How to Be a Litigation Secretary

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Litigation secretaries provide support to litigation attorneys and paralegals in cases filed in local, state, and federal courts and administrative tribunals.

Litigation secretaries are employed in law firms of all sizes. Some secretaries provide purely administrative support. However, secretaries in many firms perform a hybrid role, functioning as both secretary and litigation paralegal.

Below are several of the most common functions of a litigation secretary throughout the litigation lifecycle. Secretarial roles vary depending on the firm, the type of litigation practice, and the size of the staff.

Case Screening

In plaintiff firms, the first step of a case is screening the case for merit. Does the potential client have a cause of action? Do any conflicts exist? The secretary may help prepare case screening forms and schedule initial meetings between the attorney and the potential client. In some cases, the secretary will complete an initial screening by asking the potential client questions by phone. If the client is signed, the secretary will set up a new case file, and forward the retention contract and other documents to the client.


In many cases, the parties conduct an investigation before a lawsuit is filed. This investigation may involve locating and interviewing witnesses, examining the accident site and collecting documentary and other evidence. The litigation secretary may assist in the process by scheduling meetings and telephone conferences on behalf of the attorney, creating witness lists, organizing evidence, and other documents and creating a reliable filing system for both paper and electronic documents.


If a lawsuit is filed, the secretary will prepare the pleadings in a word processing program. The pleadings may include a summons, complaint, affidavits, requests for admissions, and motions. The litigation secretary will often create pleading binders which organize and index all of the pleadings for a particular case. The secretary may file these documents with the court, either in person or electronically, although this task is often performed by a paralegal or court messenger.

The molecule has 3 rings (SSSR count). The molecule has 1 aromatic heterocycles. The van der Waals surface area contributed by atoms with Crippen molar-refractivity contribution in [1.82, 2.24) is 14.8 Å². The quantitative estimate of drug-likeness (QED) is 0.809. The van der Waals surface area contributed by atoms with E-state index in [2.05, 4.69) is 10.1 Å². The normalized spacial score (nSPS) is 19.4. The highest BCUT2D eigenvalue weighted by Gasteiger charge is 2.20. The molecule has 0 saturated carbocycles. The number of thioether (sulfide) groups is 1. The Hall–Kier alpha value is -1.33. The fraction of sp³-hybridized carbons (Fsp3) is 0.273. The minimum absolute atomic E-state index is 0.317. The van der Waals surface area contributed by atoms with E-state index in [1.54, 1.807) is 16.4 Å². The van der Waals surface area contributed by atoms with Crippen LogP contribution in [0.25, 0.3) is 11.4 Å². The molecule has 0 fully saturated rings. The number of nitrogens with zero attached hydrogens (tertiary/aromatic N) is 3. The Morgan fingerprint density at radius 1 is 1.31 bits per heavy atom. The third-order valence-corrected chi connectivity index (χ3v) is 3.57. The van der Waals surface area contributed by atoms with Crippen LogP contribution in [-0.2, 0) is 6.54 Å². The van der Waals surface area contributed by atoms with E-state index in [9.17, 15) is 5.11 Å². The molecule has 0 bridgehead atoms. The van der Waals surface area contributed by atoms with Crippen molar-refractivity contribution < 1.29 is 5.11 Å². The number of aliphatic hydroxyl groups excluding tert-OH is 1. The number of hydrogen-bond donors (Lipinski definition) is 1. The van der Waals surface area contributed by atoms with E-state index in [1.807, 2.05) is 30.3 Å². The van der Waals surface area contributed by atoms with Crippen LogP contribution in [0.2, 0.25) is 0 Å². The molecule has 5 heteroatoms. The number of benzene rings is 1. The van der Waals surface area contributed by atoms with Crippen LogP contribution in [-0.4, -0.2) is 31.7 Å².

Discovery is the longest phase of the litigation process. During discovery, the litigation secretary may perform all or some of the following tasks:

  • Preparing discovery documents in a word processing system, including interrogatories and requests for production
  • Typing, sending, and tracking subpoenas
  • Scheduling depositions with multiple parties, including the attorney, clients, opposing counsel and court reporters
  • Scheduling independent medical examinations and other appointments required by the Rules of Civil Procedure
  • Creating discovery binders; indexing and filing discovery documents
  • Organizing and filing case documents
  • Scheduling site examinations
  • Locating and communicating with experts; organizing and filing expert reports


Once a trial date is set, the secretary helps the legal team prepare for trial. The secretary’s role can include:

  • Typing and formatting pre-trial documents including motions, briefs, subpoenas, and witness lists